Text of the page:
Arcona Music took to the stage at Disrupt Berlin today to showcase its adaptive music service. The local startup utilizes machine learning to create musical beds capable of adapting to different contexts in real-time. The user simply needs to input a handful of parameters, and the service will adjust accordingly.
“Give it a style, an emotion and a musical theme, and you can say, ‘play this,’ and the engine will take that blueprint and realize it,” service cofounder Ryan Groves explained, in a conversation with TechCrunch. “If, at any point, the emotion or style changes, it will adapt to that and create this essentially infinite stream of music. You can play a particular song blueprint for as long as is necessary in any dynamic environment.”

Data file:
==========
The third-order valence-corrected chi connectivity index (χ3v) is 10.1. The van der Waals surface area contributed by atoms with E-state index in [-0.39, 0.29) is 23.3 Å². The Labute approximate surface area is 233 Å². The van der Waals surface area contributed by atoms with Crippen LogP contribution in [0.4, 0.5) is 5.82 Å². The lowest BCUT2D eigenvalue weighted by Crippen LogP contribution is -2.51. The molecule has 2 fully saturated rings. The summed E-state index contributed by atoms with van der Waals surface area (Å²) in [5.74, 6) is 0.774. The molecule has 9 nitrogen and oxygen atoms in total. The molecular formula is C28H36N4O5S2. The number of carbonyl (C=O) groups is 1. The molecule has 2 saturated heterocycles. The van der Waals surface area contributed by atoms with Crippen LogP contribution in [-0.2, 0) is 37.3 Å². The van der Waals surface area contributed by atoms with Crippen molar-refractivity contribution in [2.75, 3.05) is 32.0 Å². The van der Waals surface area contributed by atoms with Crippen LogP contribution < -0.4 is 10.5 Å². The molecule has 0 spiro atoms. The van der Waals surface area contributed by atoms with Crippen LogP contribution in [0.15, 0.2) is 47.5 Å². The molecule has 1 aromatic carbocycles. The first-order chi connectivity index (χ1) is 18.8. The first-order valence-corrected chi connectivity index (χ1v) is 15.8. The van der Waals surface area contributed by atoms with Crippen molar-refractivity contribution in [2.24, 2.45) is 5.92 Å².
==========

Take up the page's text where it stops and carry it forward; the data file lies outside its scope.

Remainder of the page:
The service is still in its infancy, at the moment. Its two founders are its only two full-time employees, along with a part-time developer. Groves and co-founder Amélie Anglade bootstrapped the scrappy startup, which has yet to seek funding.
Groves is a composer and musical theorist who formerly worked at popular AI-based music composition service, Ditty. Anglade is a music information retrieval specialist who worked at SoundCloud.
Rhythm gaming is the first clear application for the service. The popular gaming genre is built around a changing soundtrack and could potentially benefit from music that requires minimal pre-programing. Moving forward, the potential for such a service is far broader.
“In the very long term,” Groves said, “we should see this being almost your own personal orchestra, leveraging augmented reality, GPS and all that stuff, and just responding to your environment as you’re listening.